HONG KONG, April 19 (Reuters) - Chinese importers of refined copper have rushed to buy the metal from bonded warehouses in Shanghai and the international market following a near 6 percent fall in London Metal Exchange prices this week, pushing spot premiums to 16-month highs.
Importers in China this week have paid spot premiums of about $115-$135 per tonne over cash LME copper prices -- the highest since late 2011 -- for metal in bonded warehouses in Shanghai and forward shipments due to arrive in the coming few weeks, traders said, and premiums are expected to rise further.
"The price falls have brought business to us," a trader at an international trading house said. The trader declined to be named because he was not authorised to talk to the media.
"Many buyers started buying when the LME price fell below $7,000. We are looking around to buy more to resell," he said.
Benchmark three-month copper on the LME touched a 1-1/2 year low of $6,800 per tonne on Thursday. It is trading around $7,000 a tonne on Friday.
The most-traded August contract on the Shanghai Futures Exchange briefly dropped below the 50,000 yuan ($8,100) mark on Friday for the first time since June 2010. The prices were headed a drop of more than 8 percent this week.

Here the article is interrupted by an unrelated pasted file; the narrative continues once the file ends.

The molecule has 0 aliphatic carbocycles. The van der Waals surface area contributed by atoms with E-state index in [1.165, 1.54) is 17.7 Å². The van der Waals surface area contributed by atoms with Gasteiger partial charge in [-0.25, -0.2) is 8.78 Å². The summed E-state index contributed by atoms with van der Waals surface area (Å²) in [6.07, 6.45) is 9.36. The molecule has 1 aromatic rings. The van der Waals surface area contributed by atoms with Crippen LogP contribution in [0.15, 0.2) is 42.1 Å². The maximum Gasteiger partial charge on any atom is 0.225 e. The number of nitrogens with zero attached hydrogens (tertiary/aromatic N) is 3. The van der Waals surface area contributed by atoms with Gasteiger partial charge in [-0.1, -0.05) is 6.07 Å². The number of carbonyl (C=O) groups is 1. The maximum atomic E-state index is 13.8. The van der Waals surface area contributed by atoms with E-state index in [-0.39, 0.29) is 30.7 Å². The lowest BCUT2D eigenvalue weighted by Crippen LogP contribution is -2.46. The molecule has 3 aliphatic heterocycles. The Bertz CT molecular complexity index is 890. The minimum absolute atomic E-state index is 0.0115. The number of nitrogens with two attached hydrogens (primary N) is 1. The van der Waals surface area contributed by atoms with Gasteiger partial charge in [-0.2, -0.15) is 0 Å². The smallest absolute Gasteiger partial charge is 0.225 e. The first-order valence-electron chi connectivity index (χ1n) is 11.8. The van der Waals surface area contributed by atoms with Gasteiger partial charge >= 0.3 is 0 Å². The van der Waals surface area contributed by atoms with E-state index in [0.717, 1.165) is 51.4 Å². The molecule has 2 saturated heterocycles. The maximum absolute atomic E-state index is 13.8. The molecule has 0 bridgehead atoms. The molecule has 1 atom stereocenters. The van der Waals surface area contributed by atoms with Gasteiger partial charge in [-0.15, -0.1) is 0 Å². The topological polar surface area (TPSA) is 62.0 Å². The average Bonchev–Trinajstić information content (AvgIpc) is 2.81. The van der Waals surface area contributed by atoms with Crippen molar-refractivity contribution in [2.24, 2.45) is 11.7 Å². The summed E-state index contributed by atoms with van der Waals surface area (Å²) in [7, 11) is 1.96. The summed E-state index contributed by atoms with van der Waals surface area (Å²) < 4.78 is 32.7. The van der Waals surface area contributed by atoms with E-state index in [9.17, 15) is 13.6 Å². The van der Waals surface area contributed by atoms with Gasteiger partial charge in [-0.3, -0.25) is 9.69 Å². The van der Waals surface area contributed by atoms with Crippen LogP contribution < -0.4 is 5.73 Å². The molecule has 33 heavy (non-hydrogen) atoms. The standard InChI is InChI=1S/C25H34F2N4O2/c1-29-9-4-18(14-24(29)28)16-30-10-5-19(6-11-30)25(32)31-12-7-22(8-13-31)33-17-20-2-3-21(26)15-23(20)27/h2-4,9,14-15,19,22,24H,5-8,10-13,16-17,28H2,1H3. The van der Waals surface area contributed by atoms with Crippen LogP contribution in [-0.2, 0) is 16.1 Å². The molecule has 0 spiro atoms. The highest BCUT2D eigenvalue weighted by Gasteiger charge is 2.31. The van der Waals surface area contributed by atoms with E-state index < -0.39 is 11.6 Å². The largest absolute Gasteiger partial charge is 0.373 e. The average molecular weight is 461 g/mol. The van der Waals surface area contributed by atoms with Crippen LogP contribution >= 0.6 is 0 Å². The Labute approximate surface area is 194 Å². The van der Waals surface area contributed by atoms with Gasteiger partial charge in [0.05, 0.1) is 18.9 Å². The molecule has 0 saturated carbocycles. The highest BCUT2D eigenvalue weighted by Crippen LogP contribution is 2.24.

Rising demand from the world's top copper consumer could help cushion LME prices, which have fallen more than 11 percent so far this year.
"We resold all (our) bonded stocks this week ... more than 10,000 tonnes. We are looking to import spot copper but the problem is there is not much available," a trader at a Chinese trading house said.
"Global producers did not offer spot ... Japanese producers said they did not have any and a large South Korean producer said they are doing maintenance," he said, adding that he thought premiums would rise to $150 over LME prices.
Chinese fabricators, which buy refined copper for manufacturing of semi-finished or finished copper products, held low inventories of the metal and would need to buy spot metal if their orders rose, the trader said.
A purchaser for a large copper tube producer said his company was looking to import spot copper in May and June due to low prices and having received more orders than expected.
"This is a good time to import," said the purchaser. But the company's term suppliers so far have not offered spot copper for May and June shipments, he added.
Traders said importers were unwilling to take copper stocks from the LME warehouses in Asia because premiums were high, at about $150 a tonne for metal from South Korea to Shanghai.
Falling bonded stocks in Shanghai are forcing Chinese imports to look for spot copper in the international market.
Bonded stocks in Shanghai have fallen below 600,000 tonnes, from 600,000-700,000 tonnes last week, traders estimated. That would put the stocks down more than 40 percent from a record of about 1 million tonnes in late January and mark the lowest amount since the third quarter of 2012.
The bonded stocks are expected to fall further to 400,000-500,000 tonnes in May.
($1 = 6.1813 Chinese yuan) (